Isle of Dogs

It's safe to say that most people either like or at the most part can tolerate dogs. Isle of Dogs antagonist must have had a bad experience to really hate the species to this depth. Isle of Dogs is the latest stop-motion animation film from Wes Anderson. Isle of Dogs tells the story of twelve year old boy, Atari, going to an island named trash island where all dogs are deported to. Atari comes to the island in hopes of rescuing his dog (and best friend) Spots. 


We live in a culture today where a decent part, if not most, of our entertainment is either rebooted or sequels. When you have a film that carries an original idea, it tends to stick out. It sticks out even further when its' done in an animation style that we see once every few years. The animation of Dogs is breathtaking. There is so much detail and attention to this world. Makes you really stop to think, how much do we really miss in our own world. The animation alone is worth repeat viewings of this film. 

While the animation is strong with this film, it also does an exquisite job at hosting Japanese culture as well. The film has a Japan setting. While only a fraction of the film, takes place here, the little bit we do see is such a well done piece of a different culture. It makes the viewer experience what could be mistaken for a stop motion anime. Which adds another unique flavor to the film. The film contains a sushi assembly sequence and a sumo wrestler match. 


While these sequences show off cinematic beauty and allow the viewer to step into another culture, it does add a bit to some of the film's issues. These sequences are so weirdly placed throughout the film and added some unneeded weight to its' overall run time.  Another weird kink, this film contains is the Japanese language scenes. The film balances between English and Japanese.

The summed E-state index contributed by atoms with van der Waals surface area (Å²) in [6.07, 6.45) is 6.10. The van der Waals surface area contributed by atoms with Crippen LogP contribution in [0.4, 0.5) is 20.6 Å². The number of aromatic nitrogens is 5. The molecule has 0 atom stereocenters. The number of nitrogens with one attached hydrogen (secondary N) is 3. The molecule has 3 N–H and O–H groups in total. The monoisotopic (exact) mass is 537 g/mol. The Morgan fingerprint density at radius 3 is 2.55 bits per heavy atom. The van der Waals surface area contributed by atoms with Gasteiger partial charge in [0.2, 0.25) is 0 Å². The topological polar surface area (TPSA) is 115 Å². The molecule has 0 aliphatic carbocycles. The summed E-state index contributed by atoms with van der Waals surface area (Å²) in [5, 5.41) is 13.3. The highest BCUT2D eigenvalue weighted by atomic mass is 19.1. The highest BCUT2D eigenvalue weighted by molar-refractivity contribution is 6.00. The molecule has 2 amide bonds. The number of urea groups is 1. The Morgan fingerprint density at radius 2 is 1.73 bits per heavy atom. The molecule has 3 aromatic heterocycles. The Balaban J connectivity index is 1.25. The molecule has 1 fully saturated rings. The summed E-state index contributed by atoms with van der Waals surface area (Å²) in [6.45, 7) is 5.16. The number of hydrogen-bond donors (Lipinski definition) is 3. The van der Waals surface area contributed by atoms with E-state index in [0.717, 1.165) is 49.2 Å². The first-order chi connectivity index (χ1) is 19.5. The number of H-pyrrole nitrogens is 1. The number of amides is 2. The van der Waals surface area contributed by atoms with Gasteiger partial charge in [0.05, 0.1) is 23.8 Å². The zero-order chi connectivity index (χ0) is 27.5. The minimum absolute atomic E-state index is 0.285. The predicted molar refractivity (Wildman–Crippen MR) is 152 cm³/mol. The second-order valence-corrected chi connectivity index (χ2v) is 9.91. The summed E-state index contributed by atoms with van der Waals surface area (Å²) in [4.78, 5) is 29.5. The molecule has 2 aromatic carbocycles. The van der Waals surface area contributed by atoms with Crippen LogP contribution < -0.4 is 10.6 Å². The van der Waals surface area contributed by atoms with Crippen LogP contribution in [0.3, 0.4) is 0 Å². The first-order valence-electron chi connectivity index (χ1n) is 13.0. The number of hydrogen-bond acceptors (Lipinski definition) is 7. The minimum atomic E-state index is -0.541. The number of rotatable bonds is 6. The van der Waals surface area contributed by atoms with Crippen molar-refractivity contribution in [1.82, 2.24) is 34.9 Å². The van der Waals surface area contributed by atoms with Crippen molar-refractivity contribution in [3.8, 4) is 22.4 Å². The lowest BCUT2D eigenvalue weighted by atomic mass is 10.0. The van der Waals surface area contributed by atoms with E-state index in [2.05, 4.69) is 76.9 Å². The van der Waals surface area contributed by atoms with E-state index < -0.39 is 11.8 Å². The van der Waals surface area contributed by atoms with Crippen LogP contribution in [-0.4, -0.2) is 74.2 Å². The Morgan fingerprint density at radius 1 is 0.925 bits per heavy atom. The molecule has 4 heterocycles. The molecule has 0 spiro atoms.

Some of the Japanese is dubbed over with English, so the viewer can understand what is being said. While others aren't and you're left lost unless you know the language. Even certain un-dubbed sequences have subtitles, while others don't - they're just straight Japanese. Very similar to the handling of Takeshi Kitano's "Aramaki" in last year's Ghost in the Shell. The viewer is left lost as to where or not the dialogue spoken is crucial or not. 


Overall, Isle of Dogs is mostly a good boy. It's bathed and treated with beautiful animation, detail and a solid look into Japanese culture. While it does have some bad bones in its' body with some unneeded fat to the overall plot and two languages fighting for the attention of the viewer. 


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Isle of Dogs is property of Fox. We don't own or claim any rights. Ghost in the Shell is property of Paramount. We don't own or claim any rights.